cover image The Short-Cut Cook

The Short-Cut Cook

Jacques Pepin. William Morrow & Company, $19.95 (283pp) ISBN 978-0-688-09448-5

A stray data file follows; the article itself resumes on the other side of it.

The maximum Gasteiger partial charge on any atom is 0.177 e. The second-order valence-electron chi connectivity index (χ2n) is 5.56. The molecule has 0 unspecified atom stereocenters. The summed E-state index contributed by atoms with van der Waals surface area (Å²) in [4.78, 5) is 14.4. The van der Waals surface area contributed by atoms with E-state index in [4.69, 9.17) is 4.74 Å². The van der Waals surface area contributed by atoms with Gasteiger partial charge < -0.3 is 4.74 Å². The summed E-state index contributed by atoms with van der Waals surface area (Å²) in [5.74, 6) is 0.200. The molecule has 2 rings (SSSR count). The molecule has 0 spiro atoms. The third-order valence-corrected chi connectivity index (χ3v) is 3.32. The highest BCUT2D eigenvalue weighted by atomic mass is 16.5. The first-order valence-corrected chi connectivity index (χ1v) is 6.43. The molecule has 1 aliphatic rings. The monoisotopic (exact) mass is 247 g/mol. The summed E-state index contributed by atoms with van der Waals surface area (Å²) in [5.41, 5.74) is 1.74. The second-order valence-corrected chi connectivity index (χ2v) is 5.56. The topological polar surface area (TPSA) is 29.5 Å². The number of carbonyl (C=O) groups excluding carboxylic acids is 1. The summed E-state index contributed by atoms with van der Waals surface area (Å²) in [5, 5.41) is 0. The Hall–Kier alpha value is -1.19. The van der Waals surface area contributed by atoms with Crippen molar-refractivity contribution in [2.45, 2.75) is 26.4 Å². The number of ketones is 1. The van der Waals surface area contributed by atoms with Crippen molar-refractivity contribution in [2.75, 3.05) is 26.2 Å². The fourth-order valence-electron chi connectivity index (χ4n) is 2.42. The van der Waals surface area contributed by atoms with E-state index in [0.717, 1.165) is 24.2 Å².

Master chef Pepin ( La Technique ), multiple IACP/Tastemaker Award recipient, has built a considerable reputation on his teaching of classic culinary skills. Forthwith he takes a new approach. Billed as a celebration of ``a cuisine that is rewarding without being demanding,'' this book may shock his fans. Staples here come from cans, bottles, freezer cases and packages; some recipes are eerily reminiscent of back-of-the-box concoctions--borscht made with canned beets; a split pita bread butttered and sprinkled with Parmesan before a run into the toaster oven. Regardless, Pepin achieves his aim: to cook with minimal effort while providing zesty meals. Some recipes call for costly fresh ingredients (lobster, veal chops). More affordable yet still adventurous are black bean hummus with smoked oysters and sour cream, a salad of sardines augmented with ripe tomatoes, and Bartlett pears baked in puff pastry shells. ``If something tastes good, it doesn't matter whether it is `authentic' or prepared `correctly'--what works, works,'' Pepin declares. All the same, the audience of working parents who most need fast meals may balk at paying $20 for a cookbook when equally simple-to-fix recipes can indeed be found on the backs of bottles, cans and jars for a song. Author tour. (Nov.)